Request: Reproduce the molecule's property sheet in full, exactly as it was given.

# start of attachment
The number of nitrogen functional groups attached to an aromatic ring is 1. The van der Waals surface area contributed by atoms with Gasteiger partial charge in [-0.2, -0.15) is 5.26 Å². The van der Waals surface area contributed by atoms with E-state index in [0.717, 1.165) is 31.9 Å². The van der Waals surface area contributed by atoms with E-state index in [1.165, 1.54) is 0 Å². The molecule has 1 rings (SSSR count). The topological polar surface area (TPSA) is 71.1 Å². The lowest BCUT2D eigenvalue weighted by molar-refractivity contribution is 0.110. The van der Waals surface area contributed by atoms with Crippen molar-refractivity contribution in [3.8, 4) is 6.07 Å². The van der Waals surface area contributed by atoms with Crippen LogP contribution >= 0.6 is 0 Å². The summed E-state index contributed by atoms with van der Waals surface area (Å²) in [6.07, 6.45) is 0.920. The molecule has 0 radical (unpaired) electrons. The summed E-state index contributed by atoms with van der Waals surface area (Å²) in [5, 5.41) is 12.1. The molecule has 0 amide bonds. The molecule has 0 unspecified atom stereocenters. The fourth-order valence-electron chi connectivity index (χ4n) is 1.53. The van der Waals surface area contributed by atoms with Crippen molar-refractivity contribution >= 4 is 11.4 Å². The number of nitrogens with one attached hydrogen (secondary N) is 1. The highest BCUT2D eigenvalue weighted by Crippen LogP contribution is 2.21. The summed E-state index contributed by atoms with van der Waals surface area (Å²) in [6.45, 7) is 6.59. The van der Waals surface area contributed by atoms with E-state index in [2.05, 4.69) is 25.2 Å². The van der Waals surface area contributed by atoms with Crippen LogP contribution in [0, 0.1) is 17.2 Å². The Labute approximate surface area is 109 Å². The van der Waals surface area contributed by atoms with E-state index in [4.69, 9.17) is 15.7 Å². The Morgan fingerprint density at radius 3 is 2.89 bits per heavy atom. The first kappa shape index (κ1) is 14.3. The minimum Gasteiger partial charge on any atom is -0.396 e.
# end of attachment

The number of nitrogen functional groups attached to an aromatic ring is 1. The van der Waals surface area contributed by atoms with Gasteiger partial charge in [-0.2, -0.15) is 5.26 Å². The van der Waals surface area contributed by atoms with E-state index in [0.717, 1.165) is 31.9 Å². The van der Waals surface area contributed by atoms with E-state index in [1.165, 1.54) is 0 Å². The molecule has 1 rings (SSSR count). The topological polar surface area (TPSA) is 71.1 Å². The lowest BCUT2D eigenvalue weighted by molar-refractivity contribution is 0.110. The van der Waals surface area contributed by atoms with Crippen molar-refractivity contribution in [3.8, 4) is 6.07 Å². The van der Waals surface area contributed by atoms with Crippen LogP contribution >= 0.6 is 0 Å². The summed E-state index contributed by atoms with van der Waals surface area (Å²) in [6.07, 6.45) is 0.920. The molecule has 0 radical (unpaired) electrons. The summed E-state index contributed by atoms with van der Waals surface area (Å²) in [5, 5.41) is 12.1. The molecule has 0 amide bonds. The molecule has 0 unspecified atom stereocenters. The fourth-order valence-electron chi connectivity index (χ4n) is 1.53. The van der Waals surface area contributed by atoms with Crippen molar-refractivity contribution >= 4 is 11.4 Å². The number of nitrogens with one attached hydrogen (secondary N) is 1. The highest BCUT2D eigenvalue weighted by Crippen LogP contribution is 2.21. The summed E-state index contributed by atoms with van der Waals surface area (Å²) in [6.45, 7) is 6.59. The van der Waals surface area contributed by atoms with E-state index in [2.05, 4.69) is 25.2 Å². The van der Waals surface area contributed by atoms with Crippen LogP contribution in [0, 0.1) is 17.2 Å². The Labute approximate surface area is 109 Å². The van der Waals surface area contributed by atoms with E-state index in [4.69, 9.17) is 15.7 Å². The Morgan fingerprint density at radius 3 is 2.89 bits per heavy atom. The first kappa shape index (κ1) is 14.3. The minimum Gasteiger partial charge on any atom is -0.396 e.